Financial Aid Overview

    College seems to get more expensive every year, but don’t despair. Most students receive some sort of financial aid. The majority of aid you receive will come from the college you attend, but other sources are also available. 

    Calculating College Costs

    Don't just consider tuition. A school’s Cost of Attendance (COA) also includes room and board, books, fees, travel, and incidentals like clothing and entertainment. All colleges are required to have a net price calculator on their website, which should help you figure it out.

    Financial Aid

    Financial aid includes scholarships and grants (which don’t have to be repaid), loans (which do), and work study. It is appropriate for you (or more likely your parents) to speak to the financial aid officer at any school to which you’re applying and ask what kind of aid you are likely to be eligible for at that school.

    Scholarships and Grants = Free money!

    A school may offer you a scholarship based on merit (high academic performance or other specific talent, interest, or major), or on financial need. Scholarships come from other sources, too: HOPE and Zell Miller scholarships are examples of merit scholarships; Achieve Atlanta is an example of a need-based scholarship. Grants are often need-based, such as the Pell Grant, a federal government award that does not need to be repaid.


    Loans are available from the federal government (such as the Perkins, Stafford, and PLUS loans), from colleges, and from private lenders. Try your best to graduate from college with minimal student debt. Calculate how much your monthly payments will be after you graduate. If you won't be able to afford that on what someone in your field should expect to earn, find a different program at a school that will offer you more scholarship money.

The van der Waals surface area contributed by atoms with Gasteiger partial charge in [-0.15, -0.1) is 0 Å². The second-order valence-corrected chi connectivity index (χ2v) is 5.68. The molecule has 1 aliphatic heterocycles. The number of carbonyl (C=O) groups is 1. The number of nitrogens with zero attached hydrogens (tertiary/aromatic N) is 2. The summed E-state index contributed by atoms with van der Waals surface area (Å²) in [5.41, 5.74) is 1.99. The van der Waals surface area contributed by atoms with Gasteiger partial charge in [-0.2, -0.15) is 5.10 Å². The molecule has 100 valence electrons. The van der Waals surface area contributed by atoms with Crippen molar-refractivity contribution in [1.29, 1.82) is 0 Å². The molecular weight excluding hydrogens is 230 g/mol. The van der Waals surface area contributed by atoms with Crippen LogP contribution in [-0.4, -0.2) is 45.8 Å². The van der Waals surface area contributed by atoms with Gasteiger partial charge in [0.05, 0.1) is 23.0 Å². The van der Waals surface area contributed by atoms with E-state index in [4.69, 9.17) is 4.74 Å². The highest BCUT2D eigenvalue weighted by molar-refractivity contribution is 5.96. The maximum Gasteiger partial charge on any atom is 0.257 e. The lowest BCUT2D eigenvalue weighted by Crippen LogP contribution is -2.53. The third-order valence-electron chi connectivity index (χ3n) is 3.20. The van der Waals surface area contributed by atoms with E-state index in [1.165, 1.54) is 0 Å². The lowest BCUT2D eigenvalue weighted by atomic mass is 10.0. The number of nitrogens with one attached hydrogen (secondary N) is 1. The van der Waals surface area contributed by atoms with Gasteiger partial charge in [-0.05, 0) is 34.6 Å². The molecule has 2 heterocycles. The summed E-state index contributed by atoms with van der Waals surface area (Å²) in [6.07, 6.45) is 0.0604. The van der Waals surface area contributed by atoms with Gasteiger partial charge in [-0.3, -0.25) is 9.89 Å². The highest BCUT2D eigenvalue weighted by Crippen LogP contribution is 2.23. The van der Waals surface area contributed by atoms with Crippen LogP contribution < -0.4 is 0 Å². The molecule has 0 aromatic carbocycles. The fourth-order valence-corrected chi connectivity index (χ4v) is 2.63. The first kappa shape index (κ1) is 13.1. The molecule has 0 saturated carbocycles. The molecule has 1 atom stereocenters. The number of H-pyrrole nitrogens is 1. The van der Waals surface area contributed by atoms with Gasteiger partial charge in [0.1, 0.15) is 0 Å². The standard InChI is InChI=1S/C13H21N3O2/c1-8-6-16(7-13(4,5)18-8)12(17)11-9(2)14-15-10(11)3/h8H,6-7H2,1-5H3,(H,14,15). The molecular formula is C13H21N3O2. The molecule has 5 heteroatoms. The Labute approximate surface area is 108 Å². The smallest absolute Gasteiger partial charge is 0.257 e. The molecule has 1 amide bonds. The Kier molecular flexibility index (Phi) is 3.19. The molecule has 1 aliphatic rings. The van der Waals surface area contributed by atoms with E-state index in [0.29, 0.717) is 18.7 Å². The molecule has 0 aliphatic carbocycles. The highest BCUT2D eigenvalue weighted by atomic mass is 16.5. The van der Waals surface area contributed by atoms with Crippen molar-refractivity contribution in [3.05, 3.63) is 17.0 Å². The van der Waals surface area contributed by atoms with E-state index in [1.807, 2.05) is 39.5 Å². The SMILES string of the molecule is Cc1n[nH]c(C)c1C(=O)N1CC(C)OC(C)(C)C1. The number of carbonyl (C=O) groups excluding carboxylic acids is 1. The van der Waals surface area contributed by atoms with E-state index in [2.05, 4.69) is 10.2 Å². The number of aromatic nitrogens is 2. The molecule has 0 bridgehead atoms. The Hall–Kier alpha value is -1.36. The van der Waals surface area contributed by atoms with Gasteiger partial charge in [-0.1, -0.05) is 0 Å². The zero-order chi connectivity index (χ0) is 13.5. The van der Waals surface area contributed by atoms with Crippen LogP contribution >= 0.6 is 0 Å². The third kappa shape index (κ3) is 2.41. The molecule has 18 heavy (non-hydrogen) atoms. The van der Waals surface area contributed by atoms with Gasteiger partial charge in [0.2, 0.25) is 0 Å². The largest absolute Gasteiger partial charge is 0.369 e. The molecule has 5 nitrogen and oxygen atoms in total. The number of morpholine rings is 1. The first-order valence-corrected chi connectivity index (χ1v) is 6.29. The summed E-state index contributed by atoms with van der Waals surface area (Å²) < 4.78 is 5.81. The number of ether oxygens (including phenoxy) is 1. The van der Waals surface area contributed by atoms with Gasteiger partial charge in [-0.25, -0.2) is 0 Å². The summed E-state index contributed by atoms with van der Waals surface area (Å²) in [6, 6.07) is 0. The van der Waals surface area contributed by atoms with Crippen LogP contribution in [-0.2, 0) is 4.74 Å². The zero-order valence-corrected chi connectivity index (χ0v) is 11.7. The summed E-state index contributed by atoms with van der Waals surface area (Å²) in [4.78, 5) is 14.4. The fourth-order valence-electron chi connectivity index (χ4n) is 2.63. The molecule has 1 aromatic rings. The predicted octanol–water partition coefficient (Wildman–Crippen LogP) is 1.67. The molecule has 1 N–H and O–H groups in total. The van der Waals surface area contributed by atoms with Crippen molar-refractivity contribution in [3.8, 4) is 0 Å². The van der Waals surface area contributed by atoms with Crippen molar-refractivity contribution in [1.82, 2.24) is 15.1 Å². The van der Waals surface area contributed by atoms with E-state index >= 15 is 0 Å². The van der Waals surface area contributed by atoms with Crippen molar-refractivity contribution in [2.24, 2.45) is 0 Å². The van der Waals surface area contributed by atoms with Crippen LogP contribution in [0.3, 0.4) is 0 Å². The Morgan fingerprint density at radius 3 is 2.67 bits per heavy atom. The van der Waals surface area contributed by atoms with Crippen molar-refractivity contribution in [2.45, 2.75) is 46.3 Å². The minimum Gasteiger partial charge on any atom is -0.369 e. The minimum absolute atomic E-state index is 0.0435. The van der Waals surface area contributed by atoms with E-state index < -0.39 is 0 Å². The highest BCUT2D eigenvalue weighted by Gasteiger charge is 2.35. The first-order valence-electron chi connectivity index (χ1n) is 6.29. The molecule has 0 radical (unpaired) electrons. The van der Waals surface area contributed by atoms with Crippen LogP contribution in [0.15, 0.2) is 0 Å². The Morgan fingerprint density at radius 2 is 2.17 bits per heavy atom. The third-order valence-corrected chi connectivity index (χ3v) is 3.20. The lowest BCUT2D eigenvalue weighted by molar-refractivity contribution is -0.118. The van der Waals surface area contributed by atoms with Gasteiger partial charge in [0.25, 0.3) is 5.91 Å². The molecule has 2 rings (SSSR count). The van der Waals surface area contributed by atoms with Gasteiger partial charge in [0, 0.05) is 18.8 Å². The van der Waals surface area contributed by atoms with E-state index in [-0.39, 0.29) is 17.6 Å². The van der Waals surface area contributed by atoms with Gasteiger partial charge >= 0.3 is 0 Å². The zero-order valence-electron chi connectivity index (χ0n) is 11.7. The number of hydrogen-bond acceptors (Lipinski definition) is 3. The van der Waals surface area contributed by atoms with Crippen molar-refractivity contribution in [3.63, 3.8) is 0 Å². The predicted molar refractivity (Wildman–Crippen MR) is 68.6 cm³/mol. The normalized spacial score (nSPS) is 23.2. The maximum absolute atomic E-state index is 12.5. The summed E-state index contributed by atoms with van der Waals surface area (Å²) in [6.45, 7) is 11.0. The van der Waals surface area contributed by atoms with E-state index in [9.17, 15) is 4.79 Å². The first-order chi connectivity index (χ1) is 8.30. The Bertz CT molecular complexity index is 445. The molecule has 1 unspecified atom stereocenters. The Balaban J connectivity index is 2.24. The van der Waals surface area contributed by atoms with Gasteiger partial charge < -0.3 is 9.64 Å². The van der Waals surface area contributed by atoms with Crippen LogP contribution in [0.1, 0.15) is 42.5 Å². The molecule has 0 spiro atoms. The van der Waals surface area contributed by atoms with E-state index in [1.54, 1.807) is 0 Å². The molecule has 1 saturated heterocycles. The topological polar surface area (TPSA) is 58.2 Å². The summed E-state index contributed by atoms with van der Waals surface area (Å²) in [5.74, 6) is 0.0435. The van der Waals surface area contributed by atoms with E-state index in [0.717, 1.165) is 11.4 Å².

This program allows you to work on campus part time to earn money toward your tuition.


    Virtually all institutions require you to fill out the FAFSA (Free Application for Federal Student Aid) for any type of financial aid consideration. The State of Georgia also requires it for students who want to receive the HOPE or Zell Miller Scholarship. Beginning in 2016, the FAFSA will be available on October 1Fill it out as soon as possible! This is something that parents will probably need to be involved with, because it calls for their financial information.

    CSS Profile

    Some institutions, mostly private, require this form in addition to the FAFSA in order to collect additional information for financial aid decisions. Students are responsible for checking to see what forms each school requires. 

    Georgia Student Finance Commission

    The primary resource for information about financial aid services for the state of Georgia is the Georgia Student Finance Commission.  

    For a financial aid glossary, check out the CCC’s College Lingo handout.